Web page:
But now you’re growing — nearly an adult! — and you can take over the tending and growing of the bright fire that burns within you. Know that like any fire in the real world, your inner fire requires daily tending and tender care to remain pure and steady. Not only must you tend regularly to your fire, you must also learn how to protect it.

Realize that some people will be frightened by it (and that’s usually because their own creative fire has gone out). Others may covet it. A few might tell you that they will keep it burning for you, safe and sound, if you’d only hand over the rights. Someday I will tell you about the bosses, co-workers, and partners who have attempted to divert my fire for purposes I didn’t believe in. How hard it was to tell them no. How I’m so glad I eventually did.

Some people might suggest that you limit or even put out your fire. They will explain that it’s dangerous to be so bright in this world and that you might burn yourself. Especially as a girl. Especially as a young girl. Especially as a young, passionate, driven girl. Actually, dear daughter, they are correct about getting burned.

It will hurt to let your heart and soul remain so easily seen and felt by others. But that is nothing, nothing at all, compared to the pain of extinguishing yourself. I’ve been there and done that, too, and I can promise you that living in alignment with your heart and soul does not hurt less than living in alignment with society’s expectations and norms — but at least the former will keep you motivated and energized. Besides, if there’s one thing I know about your soul’s purpose, it is to upend hierarchies, not uphold them.

I know you’re ready. You are still young, but by now you’ve seen many different faces of the human being and yet you are not hardened against them. You’re no longer innocently naïve, and yet you are not rigid with dogma and belief. You remain pliable, hopeful, and mindful — a balanced set of qualities. So don’t believe anyone who says you are “just a kid,” for you (and your entire generation, I believe) are this world’s greatest inspiration for all of us to rekindle our own wild and radiant inner fires.

Now go, dear daughter, inspire us all and fly through this world like the bright comet you are. I, for one, will be watching with awe.

Photo by Matheus Bertelli from Pexels

For more self-study, The Urban Howl recommends The Universe Has Your Back: Transform Fear to Faith.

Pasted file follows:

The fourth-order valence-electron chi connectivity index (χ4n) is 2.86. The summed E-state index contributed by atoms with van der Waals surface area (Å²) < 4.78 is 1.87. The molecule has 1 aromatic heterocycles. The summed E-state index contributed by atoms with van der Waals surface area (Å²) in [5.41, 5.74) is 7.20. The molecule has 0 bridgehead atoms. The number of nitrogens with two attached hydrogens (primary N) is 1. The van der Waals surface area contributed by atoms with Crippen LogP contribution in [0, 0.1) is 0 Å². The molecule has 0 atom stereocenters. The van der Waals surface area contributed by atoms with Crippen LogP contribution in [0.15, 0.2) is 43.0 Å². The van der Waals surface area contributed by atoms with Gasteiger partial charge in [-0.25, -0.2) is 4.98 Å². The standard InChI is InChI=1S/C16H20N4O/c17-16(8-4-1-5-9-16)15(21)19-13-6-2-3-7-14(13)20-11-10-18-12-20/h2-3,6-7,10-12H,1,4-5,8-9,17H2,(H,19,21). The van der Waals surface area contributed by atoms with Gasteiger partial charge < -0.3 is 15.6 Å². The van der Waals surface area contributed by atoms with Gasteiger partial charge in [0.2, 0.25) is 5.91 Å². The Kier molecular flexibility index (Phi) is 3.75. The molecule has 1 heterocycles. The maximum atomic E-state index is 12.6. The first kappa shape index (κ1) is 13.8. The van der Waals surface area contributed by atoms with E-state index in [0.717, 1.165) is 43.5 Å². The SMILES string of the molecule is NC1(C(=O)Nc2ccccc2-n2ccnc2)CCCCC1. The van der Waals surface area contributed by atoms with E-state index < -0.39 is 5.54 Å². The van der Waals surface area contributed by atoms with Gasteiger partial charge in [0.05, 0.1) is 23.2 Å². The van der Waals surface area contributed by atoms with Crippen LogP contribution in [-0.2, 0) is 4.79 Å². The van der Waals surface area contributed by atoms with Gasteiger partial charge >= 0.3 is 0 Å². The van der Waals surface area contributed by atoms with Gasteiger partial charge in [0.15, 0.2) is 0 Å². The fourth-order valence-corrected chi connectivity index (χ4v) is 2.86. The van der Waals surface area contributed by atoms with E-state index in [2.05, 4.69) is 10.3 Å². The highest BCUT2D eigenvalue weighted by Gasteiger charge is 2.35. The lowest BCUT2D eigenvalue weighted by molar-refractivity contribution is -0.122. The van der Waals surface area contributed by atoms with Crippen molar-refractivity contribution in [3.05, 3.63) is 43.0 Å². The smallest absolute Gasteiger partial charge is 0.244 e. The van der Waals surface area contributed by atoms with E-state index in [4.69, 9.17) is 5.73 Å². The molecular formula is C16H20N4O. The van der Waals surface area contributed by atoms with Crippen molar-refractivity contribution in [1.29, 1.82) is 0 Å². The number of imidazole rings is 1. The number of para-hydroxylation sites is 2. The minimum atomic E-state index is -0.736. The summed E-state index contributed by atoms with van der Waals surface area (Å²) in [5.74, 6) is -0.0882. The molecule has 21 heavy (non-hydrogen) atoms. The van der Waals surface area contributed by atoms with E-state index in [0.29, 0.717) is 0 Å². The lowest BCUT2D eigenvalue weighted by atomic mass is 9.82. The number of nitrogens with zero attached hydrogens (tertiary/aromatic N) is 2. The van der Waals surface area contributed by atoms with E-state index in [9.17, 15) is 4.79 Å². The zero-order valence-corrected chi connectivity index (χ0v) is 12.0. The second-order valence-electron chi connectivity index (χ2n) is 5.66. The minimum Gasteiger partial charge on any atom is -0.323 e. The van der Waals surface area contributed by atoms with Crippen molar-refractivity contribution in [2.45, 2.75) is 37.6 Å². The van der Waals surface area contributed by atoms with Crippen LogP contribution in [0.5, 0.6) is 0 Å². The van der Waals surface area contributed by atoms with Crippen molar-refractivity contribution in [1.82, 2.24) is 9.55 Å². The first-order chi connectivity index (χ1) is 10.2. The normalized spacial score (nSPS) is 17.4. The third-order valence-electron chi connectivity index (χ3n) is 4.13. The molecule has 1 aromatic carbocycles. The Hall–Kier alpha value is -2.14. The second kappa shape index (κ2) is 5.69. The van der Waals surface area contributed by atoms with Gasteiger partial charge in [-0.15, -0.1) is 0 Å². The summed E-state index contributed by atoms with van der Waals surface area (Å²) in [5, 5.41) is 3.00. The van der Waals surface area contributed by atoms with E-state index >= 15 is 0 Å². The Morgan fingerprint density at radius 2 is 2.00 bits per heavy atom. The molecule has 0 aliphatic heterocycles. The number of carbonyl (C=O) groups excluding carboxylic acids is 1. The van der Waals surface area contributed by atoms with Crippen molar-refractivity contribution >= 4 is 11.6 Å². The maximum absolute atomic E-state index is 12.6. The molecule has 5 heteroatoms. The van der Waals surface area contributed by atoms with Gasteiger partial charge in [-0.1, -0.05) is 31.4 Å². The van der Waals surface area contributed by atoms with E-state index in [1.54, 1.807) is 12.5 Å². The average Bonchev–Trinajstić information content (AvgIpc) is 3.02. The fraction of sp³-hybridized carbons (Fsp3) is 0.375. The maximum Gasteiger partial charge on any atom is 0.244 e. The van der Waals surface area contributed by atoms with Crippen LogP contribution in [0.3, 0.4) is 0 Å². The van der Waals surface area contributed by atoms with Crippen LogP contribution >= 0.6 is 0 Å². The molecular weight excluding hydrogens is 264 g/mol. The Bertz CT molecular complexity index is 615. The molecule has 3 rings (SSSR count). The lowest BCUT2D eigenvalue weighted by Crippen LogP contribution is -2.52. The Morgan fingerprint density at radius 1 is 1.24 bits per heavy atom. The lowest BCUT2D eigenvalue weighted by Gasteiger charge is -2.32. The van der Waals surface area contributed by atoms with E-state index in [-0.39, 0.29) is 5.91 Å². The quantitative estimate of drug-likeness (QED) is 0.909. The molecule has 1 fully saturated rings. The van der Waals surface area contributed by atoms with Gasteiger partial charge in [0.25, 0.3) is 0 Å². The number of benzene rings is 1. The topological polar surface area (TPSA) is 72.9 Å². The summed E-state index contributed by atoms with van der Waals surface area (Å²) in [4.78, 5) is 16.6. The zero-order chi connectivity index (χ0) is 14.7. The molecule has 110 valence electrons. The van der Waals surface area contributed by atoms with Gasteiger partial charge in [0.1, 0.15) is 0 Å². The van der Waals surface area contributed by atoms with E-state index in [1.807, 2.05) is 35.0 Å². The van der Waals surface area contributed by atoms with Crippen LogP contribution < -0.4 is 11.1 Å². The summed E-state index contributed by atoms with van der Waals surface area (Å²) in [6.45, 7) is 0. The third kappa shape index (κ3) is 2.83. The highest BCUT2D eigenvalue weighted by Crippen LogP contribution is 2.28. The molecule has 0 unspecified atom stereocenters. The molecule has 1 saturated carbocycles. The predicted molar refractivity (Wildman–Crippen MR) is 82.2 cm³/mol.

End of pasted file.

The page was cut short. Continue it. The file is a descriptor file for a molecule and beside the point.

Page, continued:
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" spider web BY SARAH L. HARVEY I am a woman, she says. The ancient sands themselves have written upon me I am the mystery, she whispers. I am the sorrow, the hope, the madness, and the joy. I am the chaos, the complete and utter down-and-out despair. I am the breakdown, the anger, the ache, the agony, and the sweet warmth of a kiss shared between young lovers. No Thing Is too big For the softness Of my lap. I am all of it, she says — I am the dirt and the disaster and the prayers you thought were never heard. I am the hot gusts of long-needed transformation. I am all the darkness in the world. The empty, lonely hollow bones that just want to just give up. I am the profane, the irresistible, the seductive. And I am all of the light, the magic, the celebration, the laughter, the innocence, and the purity. Dark Braided With Light I am Both. All of it. Everything. I am the flame And the extinguishing." —@sarahlouisaharvey . . . Read more: http://theurbanhowl.com/2018/01/22/i-am-a-woman-medicine-sarah-harvey/ #wakeupanddream

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Keri Mangis

Keri Mangis is a freelance writer, teacher, and speaker. She is a columnist for Elephant Journal, and has also published pieces with The Good Men Project, The Sunlight Press, Grown and Flown, Rebelle Society, Literary Mama and more. Her writing style and content is informed by her 15 plus years of spiritual study and practice, including yoga and alternative health. Her goal in writing is to draw awareness to new ideas, or offer new ways of approaching old ideas. She lives in Minneapolis with her husband and two daughters.